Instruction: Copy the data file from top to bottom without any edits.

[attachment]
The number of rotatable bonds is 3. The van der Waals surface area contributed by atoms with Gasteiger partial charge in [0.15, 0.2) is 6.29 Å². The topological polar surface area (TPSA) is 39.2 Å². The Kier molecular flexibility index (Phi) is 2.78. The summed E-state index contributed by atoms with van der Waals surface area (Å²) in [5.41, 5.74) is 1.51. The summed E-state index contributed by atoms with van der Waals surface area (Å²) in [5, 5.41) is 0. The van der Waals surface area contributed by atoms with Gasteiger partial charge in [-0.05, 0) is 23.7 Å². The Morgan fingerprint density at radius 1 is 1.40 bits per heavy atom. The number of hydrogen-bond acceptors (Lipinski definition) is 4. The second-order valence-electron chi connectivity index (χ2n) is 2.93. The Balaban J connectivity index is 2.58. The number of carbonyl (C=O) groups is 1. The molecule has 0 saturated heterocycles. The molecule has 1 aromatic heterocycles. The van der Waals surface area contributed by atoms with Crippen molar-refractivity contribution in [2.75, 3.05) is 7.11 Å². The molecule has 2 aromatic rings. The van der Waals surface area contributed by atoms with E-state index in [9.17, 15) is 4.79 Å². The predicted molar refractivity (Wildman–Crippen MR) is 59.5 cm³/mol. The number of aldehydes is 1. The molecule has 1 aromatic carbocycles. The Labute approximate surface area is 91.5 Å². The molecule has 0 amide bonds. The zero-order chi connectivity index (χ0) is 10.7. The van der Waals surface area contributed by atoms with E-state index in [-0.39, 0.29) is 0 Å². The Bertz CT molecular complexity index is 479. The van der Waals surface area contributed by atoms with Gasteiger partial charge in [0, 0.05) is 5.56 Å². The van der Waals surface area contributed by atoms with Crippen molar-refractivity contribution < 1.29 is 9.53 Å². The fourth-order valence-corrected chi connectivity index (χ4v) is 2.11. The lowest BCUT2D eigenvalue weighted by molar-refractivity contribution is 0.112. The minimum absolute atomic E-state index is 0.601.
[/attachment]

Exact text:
The number of rotatable bonds is 3. The van der Waals surface area contributed by atoms with Gasteiger partial charge in [0.15, 0.2) is 6.29 Å². The topological polar surface area (TPSA) is 39.2 Å². The Kier molecular flexibility index (Phi) is 2.78. The summed E-state index contributed by atoms with van der Waals surface area (Å²) in [5.41, 5.74) is 1.51. The summed E-state index contributed by atoms with van der Waals surface area (Å²) in [5, 5.41) is 0. The van der Waals surface area contributed by atoms with Gasteiger partial charge in [-0.05, 0) is 23.7 Å². The Morgan fingerprint density at radius 1 is 1.40 bits per heavy atom. The number of hydrogen-bond acceptors (Lipinski definition) is 4. The second-order valence-electron chi connectivity index (χ2n) is 2.93. The Balaban J connectivity index is 2.58. The number of carbonyl (C=O) groups is 1. The molecule has 0 saturated heterocycles. The molecule has 1 aromatic heterocycles. The van der Waals surface area contributed by atoms with Crippen molar-refractivity contribution in [2.75, 3.05) is 7.11 Å². The molecule has 2 aromatic rings. The van der Waals surface area contributed by atoms with E-state index in [9.17, 15) is 4.79 Å². The predicted molar refractivity (Wildman–Crippen MR) is 59.5 cm³/mol. The number of aldehydes is 1. The molecule has 1 aromatic carbocycles. The Labute approximate surface area is 91.5 Å². The molecule has 0 amide bonds. The zero-order chi connectivity index (χ0) is 10.7. The van der Waals surface area contributed by atoms with E-state index in [-0.39, 0.29) is 0 Å². The Bertz CT molecular complexity index is 479. The van der Waals surface area contributed by atoms with Gasteiger partial charge in [0, 0.05) is 5.56 Å². The van der Waals surface area contributed by atoms with Crippen molar-refractivity contribution < 1.29 is 9.53 Å². The fourth-order valence-corrected chi connectivity index (χ4v) is 2.11. The lowest BCUT2D eigenvalue weighted by molar-refractivity contribution is 0.112. The minimum absolute atomic E-state index is 0.601.